Michael Gealt: Motorcyclist extraordinaire


June 16 is the annual Ride Your Bike to Work Day, where motorcyclists around the country ride their motorcycles to dispense negative stereotypes and show how common motorcyclists are.

The day is almost entirely irrelevant to Central Michigan University Provost Michael Gealt, who rides his Honda Goldwing or BMW R1200RT to campus at least two times per week.

Motorcycling for Gealt isn't about appearances. He doesn't wear leather, nor does he have the tattoos. He admires motorcycles with chrome painting or LED decorative lights, but it isn't his thing. One of his favorite motorcycles, a BMW, is not flashy and it doesn't have a lot of chrome.

There's only one reason Gealt rides, and that is to ride.

"I just really enjoy the freedom of it; the focus, the concentration of it," Gealt said. "I was thinking if the weather was nice this weekend, just getting on a bike and going on a 400-mile ride."

Gealt has been around the country on his motorcycle. His most recent trip, one to Little Rock, Ark., is the shortest long-distance trip Gealt has taken in a decade.

Gealt and his wife, Mary Janet McNamara, have taken trips, him driving and her in the back, to South Carolina, Philadelphia, northern Virginia, Washington D.C.,  Maine and Chicago.

Gealt started biking nearly 30 years ago, just to save money. Parking passes at Drexel University ran roughly $2,400 per semester, and train passes were steadily rising in price. With those costs came other annoyances: his SUV was stolen at the end of one semester. The thief took it, drove it down a hill and left it. Gealt said he got "most of the car" back.

Gealt said switching to a motorcycle was either going to be something he liked or he hated. He didn't expect to love it as much as he does.

"I wasn't expecting it, but it is one of the things I really enjoy," Gealt said. "When I'm in a car, and I see someone riding a motorcycle in the rain, I feel guilty."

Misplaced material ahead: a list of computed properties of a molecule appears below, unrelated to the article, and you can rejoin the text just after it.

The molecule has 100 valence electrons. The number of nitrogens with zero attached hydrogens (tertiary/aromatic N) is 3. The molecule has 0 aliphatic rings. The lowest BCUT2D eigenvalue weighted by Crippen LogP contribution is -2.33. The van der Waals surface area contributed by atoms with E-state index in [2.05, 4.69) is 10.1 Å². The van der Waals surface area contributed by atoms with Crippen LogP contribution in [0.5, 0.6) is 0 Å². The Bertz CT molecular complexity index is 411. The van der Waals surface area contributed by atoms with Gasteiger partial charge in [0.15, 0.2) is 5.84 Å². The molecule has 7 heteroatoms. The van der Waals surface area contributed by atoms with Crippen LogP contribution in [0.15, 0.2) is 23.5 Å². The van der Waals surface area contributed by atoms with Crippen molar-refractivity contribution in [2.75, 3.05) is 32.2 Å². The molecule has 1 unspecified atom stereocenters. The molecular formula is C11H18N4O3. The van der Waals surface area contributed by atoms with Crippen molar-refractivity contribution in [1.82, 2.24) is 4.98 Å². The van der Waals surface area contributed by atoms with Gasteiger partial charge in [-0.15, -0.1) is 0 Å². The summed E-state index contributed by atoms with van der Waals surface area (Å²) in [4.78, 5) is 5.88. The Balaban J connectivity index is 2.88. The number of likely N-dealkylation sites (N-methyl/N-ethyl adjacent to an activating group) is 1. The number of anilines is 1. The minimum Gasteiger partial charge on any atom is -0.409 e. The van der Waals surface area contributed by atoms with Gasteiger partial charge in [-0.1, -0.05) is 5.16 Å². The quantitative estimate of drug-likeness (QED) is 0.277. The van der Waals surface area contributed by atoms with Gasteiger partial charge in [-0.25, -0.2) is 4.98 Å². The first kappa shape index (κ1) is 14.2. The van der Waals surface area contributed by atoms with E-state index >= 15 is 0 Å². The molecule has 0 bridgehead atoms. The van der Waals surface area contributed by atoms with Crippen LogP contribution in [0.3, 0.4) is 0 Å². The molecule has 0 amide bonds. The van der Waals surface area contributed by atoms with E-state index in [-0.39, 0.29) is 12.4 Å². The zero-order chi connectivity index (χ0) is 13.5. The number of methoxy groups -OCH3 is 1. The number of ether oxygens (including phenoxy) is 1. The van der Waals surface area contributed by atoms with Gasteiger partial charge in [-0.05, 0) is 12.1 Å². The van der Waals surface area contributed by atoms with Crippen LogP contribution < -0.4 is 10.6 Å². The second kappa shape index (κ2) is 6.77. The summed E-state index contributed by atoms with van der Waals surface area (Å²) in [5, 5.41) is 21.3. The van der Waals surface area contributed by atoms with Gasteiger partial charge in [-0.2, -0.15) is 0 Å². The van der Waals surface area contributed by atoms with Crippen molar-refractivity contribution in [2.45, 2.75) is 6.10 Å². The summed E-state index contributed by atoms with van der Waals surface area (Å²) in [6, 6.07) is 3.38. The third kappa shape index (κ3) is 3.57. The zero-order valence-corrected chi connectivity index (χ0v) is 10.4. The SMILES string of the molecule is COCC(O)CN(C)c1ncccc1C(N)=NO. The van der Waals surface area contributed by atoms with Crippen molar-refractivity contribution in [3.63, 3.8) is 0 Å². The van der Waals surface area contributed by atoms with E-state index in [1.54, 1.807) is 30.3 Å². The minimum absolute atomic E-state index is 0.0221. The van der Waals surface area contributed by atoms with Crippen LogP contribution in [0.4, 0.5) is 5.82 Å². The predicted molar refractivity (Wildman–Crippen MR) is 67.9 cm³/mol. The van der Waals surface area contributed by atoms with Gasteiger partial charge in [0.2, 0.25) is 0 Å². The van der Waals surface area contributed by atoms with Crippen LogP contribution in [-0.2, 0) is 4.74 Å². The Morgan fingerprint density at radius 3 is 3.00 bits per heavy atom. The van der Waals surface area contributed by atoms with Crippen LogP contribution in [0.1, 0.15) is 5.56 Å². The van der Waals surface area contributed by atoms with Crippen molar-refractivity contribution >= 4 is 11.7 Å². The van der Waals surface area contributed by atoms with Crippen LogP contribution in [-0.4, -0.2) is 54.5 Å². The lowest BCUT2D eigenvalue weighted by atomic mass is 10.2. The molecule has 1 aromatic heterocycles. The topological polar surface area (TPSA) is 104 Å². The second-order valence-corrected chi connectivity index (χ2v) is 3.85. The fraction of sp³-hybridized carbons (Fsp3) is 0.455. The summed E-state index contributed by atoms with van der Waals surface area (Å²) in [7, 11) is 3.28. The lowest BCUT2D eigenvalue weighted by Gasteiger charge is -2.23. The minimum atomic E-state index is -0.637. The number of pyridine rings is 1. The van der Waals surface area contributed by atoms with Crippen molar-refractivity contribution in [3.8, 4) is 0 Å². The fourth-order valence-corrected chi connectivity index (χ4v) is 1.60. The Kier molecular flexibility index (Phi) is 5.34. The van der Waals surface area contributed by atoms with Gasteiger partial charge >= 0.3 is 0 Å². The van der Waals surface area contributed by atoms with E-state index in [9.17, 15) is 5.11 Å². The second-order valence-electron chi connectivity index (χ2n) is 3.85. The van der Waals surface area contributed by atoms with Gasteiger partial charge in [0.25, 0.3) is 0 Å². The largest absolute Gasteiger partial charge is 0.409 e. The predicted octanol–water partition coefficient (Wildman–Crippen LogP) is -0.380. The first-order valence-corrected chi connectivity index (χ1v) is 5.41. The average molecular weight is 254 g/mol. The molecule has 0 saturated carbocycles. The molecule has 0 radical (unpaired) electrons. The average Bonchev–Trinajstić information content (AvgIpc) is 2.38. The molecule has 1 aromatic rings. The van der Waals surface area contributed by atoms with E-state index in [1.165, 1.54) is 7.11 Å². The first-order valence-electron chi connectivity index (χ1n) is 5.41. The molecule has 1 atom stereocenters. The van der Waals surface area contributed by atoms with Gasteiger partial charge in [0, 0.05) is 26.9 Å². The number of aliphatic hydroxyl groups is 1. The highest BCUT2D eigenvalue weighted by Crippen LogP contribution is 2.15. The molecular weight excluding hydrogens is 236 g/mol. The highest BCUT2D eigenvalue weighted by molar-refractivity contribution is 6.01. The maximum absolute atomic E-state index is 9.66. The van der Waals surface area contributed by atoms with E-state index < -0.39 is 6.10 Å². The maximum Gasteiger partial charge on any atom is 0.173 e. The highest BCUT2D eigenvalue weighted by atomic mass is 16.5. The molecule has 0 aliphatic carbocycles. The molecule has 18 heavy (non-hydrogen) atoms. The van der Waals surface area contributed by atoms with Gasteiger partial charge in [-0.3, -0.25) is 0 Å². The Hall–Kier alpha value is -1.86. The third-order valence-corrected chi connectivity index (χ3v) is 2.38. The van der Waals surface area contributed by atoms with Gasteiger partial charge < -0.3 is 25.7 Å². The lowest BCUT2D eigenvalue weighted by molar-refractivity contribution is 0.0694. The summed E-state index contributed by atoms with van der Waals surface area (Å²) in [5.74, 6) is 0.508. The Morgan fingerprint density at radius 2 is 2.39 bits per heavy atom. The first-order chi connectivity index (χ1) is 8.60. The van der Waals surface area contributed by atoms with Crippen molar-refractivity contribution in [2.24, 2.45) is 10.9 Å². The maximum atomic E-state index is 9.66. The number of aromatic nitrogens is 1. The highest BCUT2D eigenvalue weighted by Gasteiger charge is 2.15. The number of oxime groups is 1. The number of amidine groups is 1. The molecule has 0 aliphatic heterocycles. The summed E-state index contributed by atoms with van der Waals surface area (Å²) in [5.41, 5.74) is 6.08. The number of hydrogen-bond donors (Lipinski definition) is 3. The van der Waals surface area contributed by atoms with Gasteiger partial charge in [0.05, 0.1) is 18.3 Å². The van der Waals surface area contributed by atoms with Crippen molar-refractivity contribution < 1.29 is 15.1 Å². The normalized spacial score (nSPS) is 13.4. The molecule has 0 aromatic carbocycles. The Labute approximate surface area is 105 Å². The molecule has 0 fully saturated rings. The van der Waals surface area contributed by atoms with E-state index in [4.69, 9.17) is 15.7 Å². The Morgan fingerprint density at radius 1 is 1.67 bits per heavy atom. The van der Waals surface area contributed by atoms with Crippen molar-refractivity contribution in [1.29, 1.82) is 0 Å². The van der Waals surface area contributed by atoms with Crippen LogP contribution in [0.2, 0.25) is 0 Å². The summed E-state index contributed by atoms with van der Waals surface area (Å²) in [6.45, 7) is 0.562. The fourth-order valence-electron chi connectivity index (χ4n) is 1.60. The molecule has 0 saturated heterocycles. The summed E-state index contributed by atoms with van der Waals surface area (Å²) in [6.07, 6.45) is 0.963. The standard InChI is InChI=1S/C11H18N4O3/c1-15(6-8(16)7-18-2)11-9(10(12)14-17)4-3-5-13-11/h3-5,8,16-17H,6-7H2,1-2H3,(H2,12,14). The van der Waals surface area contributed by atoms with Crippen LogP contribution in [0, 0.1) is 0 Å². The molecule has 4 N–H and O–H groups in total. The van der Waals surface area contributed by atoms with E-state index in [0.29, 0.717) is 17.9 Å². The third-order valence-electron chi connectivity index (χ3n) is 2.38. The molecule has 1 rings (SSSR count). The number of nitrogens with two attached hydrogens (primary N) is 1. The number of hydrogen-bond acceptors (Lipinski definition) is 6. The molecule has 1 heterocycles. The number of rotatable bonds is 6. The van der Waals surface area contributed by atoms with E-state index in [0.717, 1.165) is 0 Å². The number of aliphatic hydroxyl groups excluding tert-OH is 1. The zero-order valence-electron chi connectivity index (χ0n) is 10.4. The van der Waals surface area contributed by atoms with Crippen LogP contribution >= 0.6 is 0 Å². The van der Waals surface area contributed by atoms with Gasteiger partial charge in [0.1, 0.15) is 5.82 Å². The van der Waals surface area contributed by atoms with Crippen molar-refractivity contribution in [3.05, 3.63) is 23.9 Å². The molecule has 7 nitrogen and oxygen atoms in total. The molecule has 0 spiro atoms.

Riding a motorcycle might serve the same purpose as a car, but the two are fundamentally different experiences, Gealt said.

"When you're driving a car, you're cut off from the environment. When you're riding a motorcycle, you're part of the environment," he said. "If it rains, you get wet. When you're riding through a field where a farmer just put manure on a field, you know it. Jobs like I have here are jobs where a lot of people want me to think about a bunch of things constantly. When you're riding a motorcycle, especially, you do not multi-task, you focus. It's kind of nice to have that change from the everyday world."

Still, motorcycling does have its risks.

On a trip to Cape Cod, Gealt almost knocked his wife off the back of the motorcycle when he hit a large bump while she was sleeping. It's one of the reasons he rides bigger bikes now, such as his Honda, which is more difficult to fall from.

On a trip to Philadelphia, he hit a deer, which upended his bike and tossed him in the air, dislocating his shoulder.

"The first ride afterwards and the first couple of months, it was hard," Gealt said. "But it's one of these things – where it's like you're really afraid of heights – it's one of these things where I had to challenge myself to overcome that."

One of Gealt's motorcycle heroes is another CMU employee.

Kevin Smart, director of employee relations, might be an even more avid motorcyclist than Gealt. Smart has taken place in the Iron Butt Rally, an 11,000-mile trip in 11 days. Gealt, although an avid long-distance biker, said he has never done anything as intense.

Smart said one would be surprised at how many faculty ride motorcycles at CMU.

"I wouldn't say there's a CMU staff motorcycling club here on campus, but you'd be surprised at the number of CMU staff who've helped out as motorcycle escorts for the Le Tour de Mont Pleasant," he said.


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